Combating Dystopia.

Tuesday, October 4, 2011

Superhero Sausage Fests- Gender Bias and the Comic Book Media

Comics A.M. | Should feminists give up on superhero comics? | Robot 6 @ Comic Book Resources – Covering Comic Book News and Entertainment:

'via Blog this'

It appears that the burning question in all of mainstream comicdom has (thankfully) become "are comic books sexist?". Granted asking this question is incredibly valid, as all male dominated and male geared industries need to honestly evaluate such questions...but I wonder if this self-consciousness is a bit late in the day.

 One doesn't have to do much digging to find evidence of how women are depicted in comics, especially in the 90s  (otherwise known as the dark age of comic books). This was the age of the super heroine "bad girl", oversexed, little in the way of characterization, even less in the way of clothing. Believe me when I tell you the costumes get more and more stripperific.  Use cases in point like Witchblade, Lady Death, Psylocke and can see the point. Why would a woman or girl find exhibit A heroic in the slightest? Many a new reader looking at superhero comics assumes that all women have the most common superpower.

Predating the 90s, heroines were very rarely heroic in their own rights. Often female analouges of male heroes- Batgirl, Spider Woman, Ms. Marvel, She-Hulk  and Super Girl are all heroines that act as understudies to a male lead, or had origins that were caused by or due to the fact that their male counterparts got involved. ( I go into more detail on this in relation to the women of the X-Men comic and how they differ from this trend in an earlier post. )

Recent revamps of older heroines have at best revived the debate over sexism in comic book media. The sex forward depiction of Catwoman in her new ongoing has raised some legitimate concern. Judd Winnick is usually surrounded by some controversy or other, and typically I find him to be a likable writer. Where this fails the sexism test is not in that the female lead is depicted as weak or incompetent or inferior. Its how she's depicted that creates the problem. Panel after panel display confident cat buglar Selina Kyle half dressed showing off her torso. Its the amount of time we watch women who are supposed to be powerful parade around half naked, (even the critically acclaimed Batwoman title is guilty of this) we're being told about their capabilities while we get a cheap thrill out of the eye candy. Men are very very rarely displayed this way in any visual media.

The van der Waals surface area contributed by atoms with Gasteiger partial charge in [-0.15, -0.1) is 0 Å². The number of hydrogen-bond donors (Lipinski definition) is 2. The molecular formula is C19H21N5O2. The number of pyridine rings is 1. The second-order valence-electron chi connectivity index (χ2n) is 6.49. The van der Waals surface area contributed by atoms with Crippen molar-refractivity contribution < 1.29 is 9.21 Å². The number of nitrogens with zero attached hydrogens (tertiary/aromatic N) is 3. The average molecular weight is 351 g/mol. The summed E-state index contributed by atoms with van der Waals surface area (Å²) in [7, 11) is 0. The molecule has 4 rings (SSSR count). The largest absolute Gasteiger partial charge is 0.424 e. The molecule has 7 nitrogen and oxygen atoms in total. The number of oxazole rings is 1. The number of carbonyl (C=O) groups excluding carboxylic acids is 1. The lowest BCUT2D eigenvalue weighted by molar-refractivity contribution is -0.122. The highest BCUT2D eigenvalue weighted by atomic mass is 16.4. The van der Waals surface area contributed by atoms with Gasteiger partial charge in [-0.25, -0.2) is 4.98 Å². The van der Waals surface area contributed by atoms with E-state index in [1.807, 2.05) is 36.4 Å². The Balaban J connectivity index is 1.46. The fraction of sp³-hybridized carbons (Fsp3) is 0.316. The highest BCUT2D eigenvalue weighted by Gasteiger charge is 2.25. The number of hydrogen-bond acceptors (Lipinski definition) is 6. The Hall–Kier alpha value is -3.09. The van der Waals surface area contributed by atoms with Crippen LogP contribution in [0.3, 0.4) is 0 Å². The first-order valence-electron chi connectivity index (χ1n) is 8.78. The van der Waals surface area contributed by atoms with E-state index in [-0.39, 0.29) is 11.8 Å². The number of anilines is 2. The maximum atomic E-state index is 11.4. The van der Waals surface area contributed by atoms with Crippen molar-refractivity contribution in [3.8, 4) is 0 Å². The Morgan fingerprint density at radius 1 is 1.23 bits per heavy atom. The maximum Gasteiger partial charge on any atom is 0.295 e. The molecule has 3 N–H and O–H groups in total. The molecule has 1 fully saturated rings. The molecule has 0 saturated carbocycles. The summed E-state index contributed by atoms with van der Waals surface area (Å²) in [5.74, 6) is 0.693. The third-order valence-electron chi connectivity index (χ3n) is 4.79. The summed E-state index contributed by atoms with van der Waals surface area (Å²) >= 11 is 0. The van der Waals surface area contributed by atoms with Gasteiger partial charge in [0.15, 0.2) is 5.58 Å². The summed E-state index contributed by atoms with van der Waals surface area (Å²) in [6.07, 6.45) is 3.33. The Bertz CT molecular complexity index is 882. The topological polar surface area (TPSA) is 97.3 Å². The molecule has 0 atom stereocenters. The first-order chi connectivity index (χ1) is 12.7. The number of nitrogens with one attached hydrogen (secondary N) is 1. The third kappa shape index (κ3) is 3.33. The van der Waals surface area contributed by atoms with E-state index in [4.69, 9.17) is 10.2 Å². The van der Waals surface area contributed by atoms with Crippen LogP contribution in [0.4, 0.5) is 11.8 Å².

I've read the justification that men are just as idealized in body type in comic books, and while this argument works initially, if men were to be depicted as sexual and not powerful at the same time we'd have true equality in objectification (which I'd like to point out is something that no feminist is arguing for).

Laura Hudson of the kick ass Comics Alliance tackles this multifaceted problem of comic book sexism perfectly. There is a very real difference between being sexually empowered and being sexualized. The bulk of what Hudson claims is valid, expressly because at the end of the day it isn't about the character. Its about the audience, writer and the artist and what they want, and expect the woman in question to be doing (appealing to them as heterosexual men).Its female characters pandering to male expectations and the "male gaze"  , as the writing and illustration is aimed squarely at women from a decidedly male perspective. Objectifying and yes, sexist as its all said and done.

As for the Starfire in the Red Hood and the Outlaws story..... its just plain embarrassing. Starfire's earliest characterization was as an alien who found Earth customs and hangups about sexuality and sex quaint and regressive. Fastforward to the DC New 52 reboot and Starfire might look similar...but its clear that looks are pretty much all we're getting here. Whats more interesting is that the criticism is being treated as some sort of ratings success by DC comics...which indicates some marketing disconnect about what we're really talking about here. Its not that sex, or more aptly depicting women as sexual objects, does not sell because clearly that a tale as old as time.

Depicting formerly fleshed out characters as nymphos who are interested solely in sex does nothing to further the story or explain any aspect of the character. Its fanservice.Showing "powerful" women bouncing about while men comment and basically benefit/get off on it is hardly powerful.

 Its a rare thing to have super-heroines exist as self made women, and a newer trend to actually have female readerships/writers and editors be considered and counted. The claim that comic books are the quintessential boys club, as it is a genre that at one point was aimed predominantly at young boys and adolescents is an unfortunately valid one. The fact that the comic book community is beginning to ask these questions and study the depictions of women (and gays and other minorities) is a very curious and hopefully positive step.

For those of you interested in a woman's perspective on the comic book industry, Newsarama has been doing a great job with the PRO-GIRLS features on female characters and writers. the 4th installment deals with "Superheroes and Sexism" and is worthy of your consideration.

 Here, some women doing awesome things : Blonde Redhead "23".

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